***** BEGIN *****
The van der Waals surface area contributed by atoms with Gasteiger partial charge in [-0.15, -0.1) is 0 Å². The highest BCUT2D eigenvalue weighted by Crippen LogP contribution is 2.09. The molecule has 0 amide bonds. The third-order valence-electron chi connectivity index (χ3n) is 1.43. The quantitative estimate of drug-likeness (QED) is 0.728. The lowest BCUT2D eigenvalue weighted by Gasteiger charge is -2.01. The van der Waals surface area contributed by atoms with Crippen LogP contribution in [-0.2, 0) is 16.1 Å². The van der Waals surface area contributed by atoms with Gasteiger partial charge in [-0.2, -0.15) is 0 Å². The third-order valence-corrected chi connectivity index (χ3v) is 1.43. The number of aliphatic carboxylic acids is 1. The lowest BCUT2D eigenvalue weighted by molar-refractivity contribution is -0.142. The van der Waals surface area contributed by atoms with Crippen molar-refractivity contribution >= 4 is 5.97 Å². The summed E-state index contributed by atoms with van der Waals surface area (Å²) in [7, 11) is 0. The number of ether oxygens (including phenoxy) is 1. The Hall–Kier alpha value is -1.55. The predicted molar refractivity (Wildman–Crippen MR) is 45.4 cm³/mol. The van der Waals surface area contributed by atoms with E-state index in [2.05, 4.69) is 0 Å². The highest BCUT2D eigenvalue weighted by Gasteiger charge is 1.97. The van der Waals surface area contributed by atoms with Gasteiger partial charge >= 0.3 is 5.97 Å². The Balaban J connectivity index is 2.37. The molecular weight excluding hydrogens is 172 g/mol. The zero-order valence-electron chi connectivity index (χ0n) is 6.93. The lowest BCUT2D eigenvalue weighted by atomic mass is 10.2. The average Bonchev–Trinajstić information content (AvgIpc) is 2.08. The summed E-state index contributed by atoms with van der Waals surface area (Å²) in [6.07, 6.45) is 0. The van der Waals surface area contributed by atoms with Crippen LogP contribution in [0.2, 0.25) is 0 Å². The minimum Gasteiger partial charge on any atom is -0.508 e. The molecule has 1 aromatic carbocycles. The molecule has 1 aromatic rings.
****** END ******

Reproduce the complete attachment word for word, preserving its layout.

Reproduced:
The van der Waals surface area contributed by atoms with Gasteiger partial charge in [-0.15, -0.1) is 0 Å². The highest BCUT2D eigenvalue weighted by Crippen LogP contribution is 2.09. The molecule has 0 amide bonds. The third-order valence-electron chi connectivity index (χ3n) is 1.43. The quantitative estimate of drug-likeness (QED) is 0.728. The lowest BCUT2D eigenvalue weighted by Gasteiger charge is -2.01. The van der Waals surface area contributed by atoms with Crippen LogP contribution in [-0.2, 0) is 16.1 Å². The van der Waals surface area contributed by atoms with Gasteiger partial charge in [-0.2, -0.15) is 0 Å². The third-order valence-corrected chi connectivity index (χ3v) is 1.43. The number of aliphatic carboxylic acids is 1. The lowest BCUT2D eigenvalue weighted by molar-refractivity contribution is -0.142. The van der Waals surface area contributed by atoms with Crippen molar-refractivity contribution >= 4 is 5.97 Å². The summed E-state index contributed by atoms with van der Waals surface area (Å²) in [7, 11) is 0. The number of ether oxygens (including phenoxy) is 1. The Hall–Kier alpha value is -1.55. The predicted molar refractivity (Wildman–Crippen MR) is 45.4 cm³/mol. The van der Waals surface area contributed by atoms with E-state index in [2.05, 4.69) is 0 Å². The highest BCUT2D eigenvalue weighted by Gasteiger charge is 1.97. The van der Waals surface area contributed by atoms with Gasteiger partial charge >= 0.3 is 5.97 Å². The Balaban J connectivity index is 2.37. The molecular weight excluding hydrogens is 172 g/mol. The zero-order valence-electron chi connectivity index (χ0n) is 6.93. The lowest BCUT2D eigenvalue weighted by atomic mass is 10.2. The average Bonchev–Trinajstić information content (AvgIpc) is 2.08. The summed E-state index contributed by atoms with van der Waals surface area (Å²) in [6.07, 6.45) is 0. The van der Waals surface area contributed by atoms with Crippen LogP contribution in [0.2, 0.25) is 0 Å². The minimum Gasteiger partial charge on any atom is -0.508 e. The molecule has 1 aromatic carbocycles. The molecule has 1 aromatic rings.